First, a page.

Eli Porras Carmona had been coming to work planting and harvesting sweet potatoes in North Carolina for eight years when he got a call from Mexico. His wife needed emergency surgery and he had to return home.
Carmona works under the H-2A program, where thousands of guestworkers are granted temporary permits to work on farms in the US for up to 10 months per year.
Many return year after year — and since guestworkers are tied to one employer, it’s risky to speak out on the job. The employer can easily send you home, or not call you back the next season.
But unlike most guestworkers, many in North Carolina have a say in their working conditions and seniority rights because they belong to a union, the Farm Labor Organizing Committee.
Carmona’s employer assured him he could come back the following year. When the time came, however, he was told his name was not on the list.
A friend advised him to call FLOC, and the union helped Carmona file a grievance and negotiate with his employer. Three weeks later, his name was back on the list. “It’s meant the wellbeing of my family,” says Carmona. “Thanks to the union, I am able to work.”
Pressure From the Top
Farmworkers are excluded from the National Labor Relations Act and from labor laws in most states, including in North Carolina. So how does FLOC find the leverage to resolve grievances and negotiate contracts with growers, especially when most of its members are immigrant guestworkers?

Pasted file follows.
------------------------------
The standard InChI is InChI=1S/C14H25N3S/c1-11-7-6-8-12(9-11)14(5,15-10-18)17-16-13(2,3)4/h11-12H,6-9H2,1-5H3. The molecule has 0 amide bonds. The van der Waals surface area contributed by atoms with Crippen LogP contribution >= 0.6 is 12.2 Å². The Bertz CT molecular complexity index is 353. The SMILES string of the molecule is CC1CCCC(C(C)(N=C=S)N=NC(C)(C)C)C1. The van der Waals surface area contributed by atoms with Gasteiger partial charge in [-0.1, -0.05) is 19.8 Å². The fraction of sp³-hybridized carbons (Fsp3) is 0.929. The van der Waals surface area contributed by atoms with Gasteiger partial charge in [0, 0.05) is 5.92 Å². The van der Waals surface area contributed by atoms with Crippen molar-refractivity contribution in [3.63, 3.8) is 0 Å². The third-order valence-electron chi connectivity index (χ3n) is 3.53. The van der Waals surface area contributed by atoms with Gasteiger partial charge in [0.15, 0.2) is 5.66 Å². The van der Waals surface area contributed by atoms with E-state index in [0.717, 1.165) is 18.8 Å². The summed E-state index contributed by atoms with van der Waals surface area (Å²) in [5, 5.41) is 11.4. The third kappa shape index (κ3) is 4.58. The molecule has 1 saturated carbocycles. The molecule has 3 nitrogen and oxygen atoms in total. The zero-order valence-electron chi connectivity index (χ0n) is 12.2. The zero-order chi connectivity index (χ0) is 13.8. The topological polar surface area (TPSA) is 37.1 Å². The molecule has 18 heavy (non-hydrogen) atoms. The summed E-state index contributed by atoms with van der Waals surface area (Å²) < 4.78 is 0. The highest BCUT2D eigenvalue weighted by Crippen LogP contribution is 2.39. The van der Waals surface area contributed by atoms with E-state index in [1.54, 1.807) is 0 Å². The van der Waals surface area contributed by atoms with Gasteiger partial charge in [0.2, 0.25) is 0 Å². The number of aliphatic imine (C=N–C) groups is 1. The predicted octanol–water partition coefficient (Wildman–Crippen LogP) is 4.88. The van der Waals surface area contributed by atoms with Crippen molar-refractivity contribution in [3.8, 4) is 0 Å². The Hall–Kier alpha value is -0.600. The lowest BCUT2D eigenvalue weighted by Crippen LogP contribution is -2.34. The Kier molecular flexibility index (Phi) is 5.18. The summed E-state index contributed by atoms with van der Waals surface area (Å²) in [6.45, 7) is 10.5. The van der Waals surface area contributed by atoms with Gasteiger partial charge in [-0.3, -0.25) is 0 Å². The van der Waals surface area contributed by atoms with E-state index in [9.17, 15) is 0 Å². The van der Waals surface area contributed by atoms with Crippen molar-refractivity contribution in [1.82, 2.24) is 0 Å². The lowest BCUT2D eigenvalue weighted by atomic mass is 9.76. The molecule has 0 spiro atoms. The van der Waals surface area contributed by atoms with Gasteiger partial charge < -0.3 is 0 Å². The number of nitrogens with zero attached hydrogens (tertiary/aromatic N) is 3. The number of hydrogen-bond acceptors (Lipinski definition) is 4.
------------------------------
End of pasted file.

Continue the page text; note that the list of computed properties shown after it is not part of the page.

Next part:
Through a combination of member organizing and corporate campaigning FLOC has pressured companies at the top of the supply chain, which have brand names you might recognize from the supermarket, to require their suppliers, the growers who run individual farms, to recognize the union.
FLOC, celebrating its fiftieth anniversary this year, had an early win with Campbell’s Soup. A 600-mile march and boycott pushed Campbell’s to recognize union elections and an independent labor relations board. In 1986 FLOC won a contract that covers Campbell’s and its…